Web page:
I have never been terribly fond of black and white thinking. That is probably why I did not take well to debate in High School. In debate, people must argue for one side or another, whereas the issues always seemed gray to me.
If you are looking for a clear yes or no answer to the question in my title, you will have to go elsewhere. Because in this blog, I can’t give you one. Instead, I want to share with those of you who are either considering graduate school or already in graduate school, my experience working while in graduate school, and my observations and opinions on who should and should not work while in school.
A few years ago, when I had just graduated and was already thinking about graduate school, I asked a number of people if I should work while in school. They all told me not to. I talked to people who did part-time programs, full-time programs, those who went to Harvard, those who went to a state school, and they all gave me the same answer: Do not work. Guess what? I went ahead and did it anyway.
Initially, I had thought of taking everyone’s advice. I would enroll in a full-time program and take a break from working. However, I found myself overwhelmed with the thought of student loans. Additionally, when I decided to apply for my Masters in Business Analytics I did not have pressing responsibilities to my family, or other relationships. I did, however, have a job that required more than 40 hours a week, and travel on weekends, which I imagined would severely affect my ability to participate in a part-time master’s program.
Enrolling in graduate school caused me to rethink my career. I knew I wanted to keep working because I was not prepared to burden myself with hefty loans, especially since I did not have a ton of responsibilities outside of school. I had to decide what kind of job I wanted to do. I thought about doing part-time work, internships, general marketing, and business analytics. I eventually opted to contract in marketing for a large company and left a stable first job with a start-up. While this decision was hard, and a huge risk, in the end, it’s allowed me to gain some amazing experience with some Fortune 500 companies in tech space. Although I do not have as much time to dedicate to my work as a non-graduate student would, I feel that my mix of experiences as a professional and a student make me a better student and a better employee. I bring new skills to the table that I can leverage at my job, and I have real world examples to share in the classroom. Additionally, I have avoided having to take out loans. Overall, the two major pros of working while in school are that I gain invaluable experience and I am not in debt from school.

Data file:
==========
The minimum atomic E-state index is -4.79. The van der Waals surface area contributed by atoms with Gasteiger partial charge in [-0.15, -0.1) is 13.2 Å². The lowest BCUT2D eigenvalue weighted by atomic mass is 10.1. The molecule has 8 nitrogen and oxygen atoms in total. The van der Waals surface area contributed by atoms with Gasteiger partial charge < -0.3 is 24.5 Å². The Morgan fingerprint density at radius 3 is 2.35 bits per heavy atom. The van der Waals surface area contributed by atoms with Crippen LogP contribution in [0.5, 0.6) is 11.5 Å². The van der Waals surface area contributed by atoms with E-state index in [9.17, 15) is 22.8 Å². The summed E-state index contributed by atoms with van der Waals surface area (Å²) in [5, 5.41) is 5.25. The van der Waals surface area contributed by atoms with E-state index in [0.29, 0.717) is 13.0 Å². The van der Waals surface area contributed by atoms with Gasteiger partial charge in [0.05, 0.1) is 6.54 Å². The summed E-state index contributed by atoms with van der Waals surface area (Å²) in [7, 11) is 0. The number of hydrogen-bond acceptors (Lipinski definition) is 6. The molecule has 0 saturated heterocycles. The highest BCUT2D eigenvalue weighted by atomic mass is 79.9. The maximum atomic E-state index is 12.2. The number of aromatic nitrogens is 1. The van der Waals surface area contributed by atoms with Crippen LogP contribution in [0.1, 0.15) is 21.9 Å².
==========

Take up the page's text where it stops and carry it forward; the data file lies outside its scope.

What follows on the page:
It’s not all sunshine and butterflies, however. And while my cons are relatively minor to what others who work while in school experience, they are still cons I want you to consider before I move on to speaking about what cons look like for those students who are prone to anxiety, have a family, or have a demanding job. The cons I’ve dealt with mostly have to do with a lack of ability to connect, workout, be there for my family and friends, and the fact that I can’t give work the 120% I try to hold myself to. Before I started school, I made it a point to spend a few hours a week networking and connecting with former colleagues, I went to the gym every other day, and I cooked a fancy meal, which I served with wine, for my family every week. I spent my weekends exploring different locales and going out with friends. I also spent a good amount of time outside of normal working hours working, and organizing so that I could impress my team. With the addition of graduate school, I consider myself lucky if I hang out with one friend, once on the weekend, make it to the gym twice, and I do not have any time to connect or network. Surprisingly, what I miss the most is having the ability to drink a glass of wine with my parents on a weeknight. Graduate school comes evening classes and homework, I’m lucky if I manage to scarf down a proper dinner let alone cook once a week. I’ve also grown distant from friends, and don’t have a ton of time or patience when it comes to cultivating new relationships. Finally, I do miss some work meetings because of my evening classes, and I cannot give my work the 120% that I would be putting in if I wasn’t in school. Fortunately, I have amazing managers who support me and don’t mind these issues, but not everyone has that support.
While I do think that the decision for me to work and go to school was right for me, I do not think it is for everyone. With any program that is rigorous and time-consuming; you will likely get 5-6 hours of rest a night, have homework, and work pressures. Add into this mix, children, a spouse, any sort of anxiety, or external pressures and you can see that it is a recipe for fatigue, exhaustion, stress, and anxiety.
The decision to work while in school comes down to one underlying question, which then leads to a number of other questions.
Do the cons outweigh the pros?
- How supportive is your family, or spouse?
- What are your responsibilities?
- How were/are you managing your current schedule?
- Does financial stability and career mobility outweigh the effects of lack of sleep, exercise, and quality time with friends and family for you?
If you answer yes to question four, then consider working while in school. It allows you to be debt free, and gain immediately applicable experience. However, if you need to prioritize your health, and or your family, do yourself a favor and dial down somewhere. Put off school or get just a part time job so that you can manage school without taxing yourself.
If you do decide to work while in school, prepare yourself to deal with stress, fatigue and significantly less free time.
Hope you enjoyed my pep talk (which I squeezed in between work and graduate school reading ;))